Conclusions

This study shows that physiotherapists and physicians in Nigeria had fairly good knowledge of physical activity promotion, perceived few barriers to physical activity promotion, and reported physical activity promotion as part of their professional role and practice area. They were also confident in their ability to discuss and recommend physical activity promotion and believed promoting physical activity was feasible for them. A greater proportion of physiotherapists than physicians believed it is part of their role to suggest to patients to increase their daily physical activity and were also more confident in suggesting specific physical activity programs for their patients, but the physicians had better overall disposition to promoting physical activity than the physiotherapists. Overall, this study shows that although physiotherapists and physicians are positively disposed to physical activity promotion among their patients, some knowledge gaps exist on the recommendations for optimum physical activity for health enhancing benefits to patients. Nonetheless, these findings suggest that physiotherapists and physicians can serve as good advocates for optimizing outcome of physical activity promotion in Nigeria. However, for effective health promotion, prevention of non-communicable diseases and primary health care in Nigeria, these health professionals may require some training to enhance their knowledge, confidence and role feasibility in promoting health enhancing physical activity.

Declarations

Acknowledgements

Not applicable.

Funding

No funding was received for this study.

Availability of data and materials

The dataset used and/or analysed during the current study is available from the corresponding author on reasonable request.

Authors’ contributions

ALO participated in study design, help to conceptualize the manuscript, conducted data analyses and interpretation of data, and drafted the manuscript. AYO conceived and designed the study, directed its implementation, contributed to data analyses and interpretation, and participated in drafting the manuscript. RYB and RBU were involved with data acquisition, participated in study design and revised the drafted manuscript. JUS and ZU contributed to data acquisition and revised the drafted manuscript. All authors gave final approval of the version to be published and agreed to its submission.

Competing interests

The authors declare that they have no competing interests.

Consent for publication

Not applicable because the manuscript does not include details, images, or videos relating to individual participants.

Ethics approval and consent to participate

The study was conducted according to the guidelines laid down in the Declaration of Helsinki and all procedures involving human subjects were approved by the Ethics Committee of the University of Maiduguri Teaching Hospital, (ADM/TH/EC/75). Written informed consent was obtained from all participants. Permission was also obtained from the Chief Medical Directors of the hospitals where the study was conducted before data collection.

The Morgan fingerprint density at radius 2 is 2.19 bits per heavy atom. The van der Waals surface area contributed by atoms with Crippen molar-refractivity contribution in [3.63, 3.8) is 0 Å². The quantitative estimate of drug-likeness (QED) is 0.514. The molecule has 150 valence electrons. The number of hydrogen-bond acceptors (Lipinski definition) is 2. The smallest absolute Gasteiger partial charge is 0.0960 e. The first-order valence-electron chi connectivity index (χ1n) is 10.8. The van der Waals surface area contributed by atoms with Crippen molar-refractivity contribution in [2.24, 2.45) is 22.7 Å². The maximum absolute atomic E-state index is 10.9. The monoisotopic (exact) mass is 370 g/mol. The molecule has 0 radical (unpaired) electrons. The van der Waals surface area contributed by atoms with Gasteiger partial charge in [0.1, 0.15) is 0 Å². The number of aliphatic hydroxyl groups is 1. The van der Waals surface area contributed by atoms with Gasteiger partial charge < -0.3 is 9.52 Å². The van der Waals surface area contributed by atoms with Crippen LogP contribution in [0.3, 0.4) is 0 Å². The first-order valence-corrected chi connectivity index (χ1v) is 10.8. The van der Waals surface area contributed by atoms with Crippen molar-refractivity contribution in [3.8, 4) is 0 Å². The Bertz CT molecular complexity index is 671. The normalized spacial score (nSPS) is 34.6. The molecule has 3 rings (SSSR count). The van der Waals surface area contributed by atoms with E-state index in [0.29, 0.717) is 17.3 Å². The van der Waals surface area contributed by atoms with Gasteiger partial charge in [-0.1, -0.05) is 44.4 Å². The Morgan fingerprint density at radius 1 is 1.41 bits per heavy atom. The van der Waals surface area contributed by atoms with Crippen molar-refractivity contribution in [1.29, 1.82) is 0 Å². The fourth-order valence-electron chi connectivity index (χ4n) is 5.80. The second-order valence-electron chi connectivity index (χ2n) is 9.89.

Publisher’s Note

Springer Nature remains neutral with regard to jurisdictional claims in published maps and institutional affiliations.

Open AccessThis article is distributed under the terms of the Creative Commons Attribution 4.0 International License (http://creativecommons.org/licenses/by/4.0/), which permits unrestricted use, distribution, and reproduction in any medium, provided you give appropriate credit to the original author(s) and the source, provide a link to the Creative Commons license, and indicate if changes were made. The Creative Commons Public Domain Dedication waiver (http://creativecommons.org/publicdomain/zero/1.0/) applies to the data made available in this article, unless otherwise stated.

Authors’ Affiliations

(1)
Department of Physiotherapy, College of Medical Sciences, University of Maiduguri
(2)
Faculty of Medicine, Federal University Dutse

References

  1. World Health Organization. Global status report on non-communicable diseases 2014. Geneva: WHO; 2015.Google Scholar
  2. Lee IM, Shiroma EJ, Lobelo F, Puska P, Blair SN, Katzmarzyk PI. Effect of physical inactivity on major non-communicable diseases worldwide: an analysis of burden of diseases and life expectancy. Lancet. 2012;380:219–29.View ArticlePubMedPubMed CentralGoogle Scholar
  3. Sallis JF, Bull FC, Guthold R, Heath GW, Inoue S, Kelly P, et al. Progress in physical activity over the Olympic quadrennium. Lancet. 2016;388(10051):1325–36.View ArticlePubMedGoogle Scholar
  4. Lee IM, Skerrett PJ. Physical activity and all-cause mortality: what is the dose response relation? Med Sci Sports Exerc. 2001;33(6):459–71.View ArticleGoogle Scholar
  5. World Health organization. Global health risks: mortality and burden of disease attributable to selected major risks. Geneva: WHO; 2009.Google Scholar
  6. Ekelund U, Steene-Johannessen J, Brown WJ, Fagerland MW, Owen N, Powell KE, et al. Does physical activity attenuate, or even eliminate, the detrimental association of sitting time with mortality? A harmonised meta-analysis of data from more than 1 million men and women. Lancet. 2016;388(10051):1302–10.View ArticlePubMedGoogle Scholar
  7. Katzmarzyk PT, Church TS, Craig CL, Bouchard C. Sitting time and mortality from all causes, cardiovascular disease and Cancer. Med Sci Sports Exerc. 2009;41(5):988–1005.View ArticleGoogle Scholar
  8. Abegunde DO, Mathers CD, Adam T, Ortegon M, Strong K. The burden and costs of chronic diseases in low-income and middle-income countries. Lancet. 2007;370(9603):1929–38.View ArticlePubMedGoogle Scholar
  9. Guthold R, Louazani SA, Riley LM, Cowan MJ, Bovet P, Damasceno A, et al. Physical activity in 22 African countries: results from WHO STEPwise approach to chronic disease risk factor surveillance. Am J Prev Med. 2011;41(1):52–60.View ArticlePubMedGoogle Scholar
  10. Oyeyemi AL, Conway TL, Adedoyin RA, Akinroye KK, Aryeetey R, Assah F, et al. Construct validity of the neighbourhood environment walkability scale for Africa. Med Sci Sports Exerc. 2017;49(3):482–91.View ArticlePubMedGoogle Scholar